Chemist remembered largely for the “Cannizzaro reaction” and for his influential role in the atomic-weight deliberations of the Karlsruhe Congress in 1860.
Born in Palermo, Cannizzaro went to College with the intention to become a doctor, but he soon turned to the study of chemistry. In 1845 and 1846, he was in Pisa, acting as assistant to the professor of chemistry Raffaele Pirie, known for his work on slicing. He then occupied the same position in Turin.
During the Sicilian revolution of independence of 1848, Cannizzaro served as artillery officer in Messina and deputy for Francavilla di Sicilia in the Sicilian parliament. After the fall of Messina, in September 1848, he was stationed in Taormina and on the collapse of the insurgents, he escaped to France. In Paris Cannizzaro was introduced to Michel Eugène Chevreul’s laboratory where, in conjunction with F.S. Cloez made his first contribution to chemical research (1851) when they prepared cyanamide by the action of ammonia on cyanogen chloride in ethereal solution. In the same year Cannizzaro accepted an appointment at the National College of Alessandria, Piedmont, as professor of physical chemistry. In Alessandria, he discovered that aromatic aldehydes are decomposed by an alcoholic solution of potassium hydroxide into a mixture of the corresponding acid and alcohol. For example, benzaldehyde decomposes into benzoic acid and benzyl alcohol, the Cannizzaro reaction.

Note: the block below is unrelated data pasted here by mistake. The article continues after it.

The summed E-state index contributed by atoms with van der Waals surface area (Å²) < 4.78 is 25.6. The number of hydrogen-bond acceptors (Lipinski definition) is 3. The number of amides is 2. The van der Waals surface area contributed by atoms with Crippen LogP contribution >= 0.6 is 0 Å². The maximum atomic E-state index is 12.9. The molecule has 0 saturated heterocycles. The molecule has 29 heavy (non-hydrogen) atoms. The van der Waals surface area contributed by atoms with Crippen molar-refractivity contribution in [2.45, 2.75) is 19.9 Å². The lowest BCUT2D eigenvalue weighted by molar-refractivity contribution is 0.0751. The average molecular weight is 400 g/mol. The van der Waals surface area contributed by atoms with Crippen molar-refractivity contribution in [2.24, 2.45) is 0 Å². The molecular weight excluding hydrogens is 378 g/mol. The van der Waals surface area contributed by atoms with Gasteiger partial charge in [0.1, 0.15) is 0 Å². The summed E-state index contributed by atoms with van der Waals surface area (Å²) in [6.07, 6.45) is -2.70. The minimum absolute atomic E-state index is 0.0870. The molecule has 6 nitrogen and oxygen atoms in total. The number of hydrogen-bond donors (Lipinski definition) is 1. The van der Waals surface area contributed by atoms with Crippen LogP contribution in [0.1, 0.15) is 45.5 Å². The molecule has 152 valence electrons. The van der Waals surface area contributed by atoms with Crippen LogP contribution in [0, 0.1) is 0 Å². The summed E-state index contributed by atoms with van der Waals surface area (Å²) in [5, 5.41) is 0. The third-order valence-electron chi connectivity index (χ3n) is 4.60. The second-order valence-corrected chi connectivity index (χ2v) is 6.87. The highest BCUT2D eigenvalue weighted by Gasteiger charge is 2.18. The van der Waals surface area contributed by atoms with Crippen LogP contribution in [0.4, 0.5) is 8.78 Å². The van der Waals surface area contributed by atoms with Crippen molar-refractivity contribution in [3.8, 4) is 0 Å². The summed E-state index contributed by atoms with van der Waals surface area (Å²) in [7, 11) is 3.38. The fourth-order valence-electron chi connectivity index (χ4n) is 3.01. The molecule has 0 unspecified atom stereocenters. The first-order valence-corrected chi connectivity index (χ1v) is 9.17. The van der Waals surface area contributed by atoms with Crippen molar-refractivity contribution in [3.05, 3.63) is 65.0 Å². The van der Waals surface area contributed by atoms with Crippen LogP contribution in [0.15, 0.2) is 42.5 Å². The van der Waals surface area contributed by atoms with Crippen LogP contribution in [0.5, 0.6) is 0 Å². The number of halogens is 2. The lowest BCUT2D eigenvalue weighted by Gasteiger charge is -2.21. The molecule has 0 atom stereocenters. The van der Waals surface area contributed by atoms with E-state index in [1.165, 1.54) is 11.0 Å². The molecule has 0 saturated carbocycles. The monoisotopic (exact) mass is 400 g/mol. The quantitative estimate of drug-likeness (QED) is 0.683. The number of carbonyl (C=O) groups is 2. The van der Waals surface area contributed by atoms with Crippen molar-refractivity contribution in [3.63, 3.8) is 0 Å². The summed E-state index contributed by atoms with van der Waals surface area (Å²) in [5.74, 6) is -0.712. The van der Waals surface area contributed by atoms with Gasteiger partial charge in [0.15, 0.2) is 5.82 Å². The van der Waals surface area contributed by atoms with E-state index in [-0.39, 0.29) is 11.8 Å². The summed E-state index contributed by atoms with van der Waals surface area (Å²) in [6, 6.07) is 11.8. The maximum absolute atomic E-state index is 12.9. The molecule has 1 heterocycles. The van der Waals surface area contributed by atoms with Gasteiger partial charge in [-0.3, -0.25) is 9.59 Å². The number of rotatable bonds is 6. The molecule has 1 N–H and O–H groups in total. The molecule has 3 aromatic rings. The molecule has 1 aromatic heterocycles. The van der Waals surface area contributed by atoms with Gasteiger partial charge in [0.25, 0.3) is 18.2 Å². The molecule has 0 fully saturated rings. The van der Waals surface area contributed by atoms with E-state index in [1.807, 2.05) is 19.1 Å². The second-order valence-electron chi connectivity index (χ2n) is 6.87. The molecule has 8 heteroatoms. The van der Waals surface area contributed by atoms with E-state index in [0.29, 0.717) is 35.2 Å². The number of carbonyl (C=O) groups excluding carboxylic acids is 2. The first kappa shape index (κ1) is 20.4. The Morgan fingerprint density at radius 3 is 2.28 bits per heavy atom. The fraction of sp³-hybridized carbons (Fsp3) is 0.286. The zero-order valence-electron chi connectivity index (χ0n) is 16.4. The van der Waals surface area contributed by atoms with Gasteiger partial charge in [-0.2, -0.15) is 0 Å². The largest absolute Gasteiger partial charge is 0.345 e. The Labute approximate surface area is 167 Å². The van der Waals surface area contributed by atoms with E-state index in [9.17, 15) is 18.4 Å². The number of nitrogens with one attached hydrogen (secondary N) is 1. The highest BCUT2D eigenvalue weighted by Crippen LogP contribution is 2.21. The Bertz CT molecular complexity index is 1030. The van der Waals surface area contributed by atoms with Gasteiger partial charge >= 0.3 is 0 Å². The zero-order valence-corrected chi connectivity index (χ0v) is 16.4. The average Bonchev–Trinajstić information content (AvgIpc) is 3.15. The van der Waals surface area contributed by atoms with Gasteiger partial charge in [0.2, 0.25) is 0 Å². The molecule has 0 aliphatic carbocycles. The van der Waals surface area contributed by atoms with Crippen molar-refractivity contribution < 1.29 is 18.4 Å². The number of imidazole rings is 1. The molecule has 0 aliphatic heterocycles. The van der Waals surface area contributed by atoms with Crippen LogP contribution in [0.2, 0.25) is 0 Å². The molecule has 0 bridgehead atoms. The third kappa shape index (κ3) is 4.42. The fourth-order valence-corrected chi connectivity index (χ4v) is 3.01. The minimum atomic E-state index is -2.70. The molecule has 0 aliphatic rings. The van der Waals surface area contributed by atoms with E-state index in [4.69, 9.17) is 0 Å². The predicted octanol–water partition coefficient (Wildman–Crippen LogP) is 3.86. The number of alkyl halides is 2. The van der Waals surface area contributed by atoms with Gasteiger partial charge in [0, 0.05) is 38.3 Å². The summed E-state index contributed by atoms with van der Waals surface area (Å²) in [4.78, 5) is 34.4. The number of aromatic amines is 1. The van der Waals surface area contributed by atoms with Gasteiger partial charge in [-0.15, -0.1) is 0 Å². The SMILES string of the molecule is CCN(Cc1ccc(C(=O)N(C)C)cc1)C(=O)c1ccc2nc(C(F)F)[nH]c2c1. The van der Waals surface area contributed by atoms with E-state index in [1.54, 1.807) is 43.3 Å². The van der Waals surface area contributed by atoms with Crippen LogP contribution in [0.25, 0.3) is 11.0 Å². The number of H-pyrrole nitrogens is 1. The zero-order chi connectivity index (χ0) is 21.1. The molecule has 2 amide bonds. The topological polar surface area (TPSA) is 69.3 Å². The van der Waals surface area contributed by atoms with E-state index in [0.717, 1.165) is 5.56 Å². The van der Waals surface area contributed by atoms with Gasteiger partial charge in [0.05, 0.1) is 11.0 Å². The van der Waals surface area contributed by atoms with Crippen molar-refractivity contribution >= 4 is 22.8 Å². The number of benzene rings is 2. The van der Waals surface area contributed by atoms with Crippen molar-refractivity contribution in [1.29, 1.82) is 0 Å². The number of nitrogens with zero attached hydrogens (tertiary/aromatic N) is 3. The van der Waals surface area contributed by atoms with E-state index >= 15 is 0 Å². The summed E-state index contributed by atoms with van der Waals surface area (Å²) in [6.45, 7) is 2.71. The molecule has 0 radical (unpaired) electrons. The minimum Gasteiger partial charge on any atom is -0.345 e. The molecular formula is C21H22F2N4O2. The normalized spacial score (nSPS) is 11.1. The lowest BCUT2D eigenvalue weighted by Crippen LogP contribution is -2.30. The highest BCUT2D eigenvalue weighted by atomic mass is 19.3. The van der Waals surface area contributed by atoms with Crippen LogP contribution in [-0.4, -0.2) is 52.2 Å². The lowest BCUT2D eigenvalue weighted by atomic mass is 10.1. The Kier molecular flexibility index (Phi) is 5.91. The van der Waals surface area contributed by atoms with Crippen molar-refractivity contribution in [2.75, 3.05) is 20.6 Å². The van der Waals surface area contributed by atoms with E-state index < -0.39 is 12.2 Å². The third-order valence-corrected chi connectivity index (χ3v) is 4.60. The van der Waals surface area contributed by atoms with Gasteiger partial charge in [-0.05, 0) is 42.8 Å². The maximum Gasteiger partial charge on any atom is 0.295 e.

In the autumn of 1855, Cannizzaro became professor of chemistry at the University of Genoa and, after further professorships at Pisa and Naples, he accepted the chair of inorganic and organic chemistry at Palermo. There, he spent ten years studying aromatic compounds and continuing to work on amines, until in 1871 when he was appointed to the chair of chemistry at the University La Sapienza in Rome.
Apart from his work on organic chemistry, which includes also an investigation of santonin, Cannizzaro rendered great service to chemistry with his 1858 paper Sunto di un corso di Filosofia chimica, or Sketch of a course of chemical philosophy, in which he insisted on the distinction, previously hypothesized by Avogadro, between atomic and molecular weights. Cannizzaro showed how the atomic weights of elements contained in volatile compounds can be deduced from the molecular weights of those compounds, and how the atomic weights of elements of whose compounds the vapour densities are unknown can be determined from a knowledge of their specific heats. For these achievements, of fundamental importance to atomic theory, he was awarded the Copley Medal by the Royal Society in 1891.
In 1871, Cannizzaro’s scientific eminence secured him admission to the Italian Senate of which he was Vice-President, and as a member of the Council of Public Instruction, he rendered important services to the cause of scientific education in Italy. He is best known for his contribution to the then-existing debate over atoms, molecules, and atomic weights. He championed Amedeo Avogadro’s notion that equal volumes of gas at the same pressure and temperature held equal numbers of molecules or atoms, and the notion that equal volumes of gas could be used to calculate atomic weights. In so doing, Cannizzaro provided a new understanding of chemistry
1. Chemical Heritage Foundation, http://www.chemheritage.org/discover/online-resources/chemistry-in-history/themes/the-path-to-the-periodic-table/cannizzaro.aspx
2. Wikipedia, https://en.wikipedia.org/wiki/Stanislao_Cannizzaro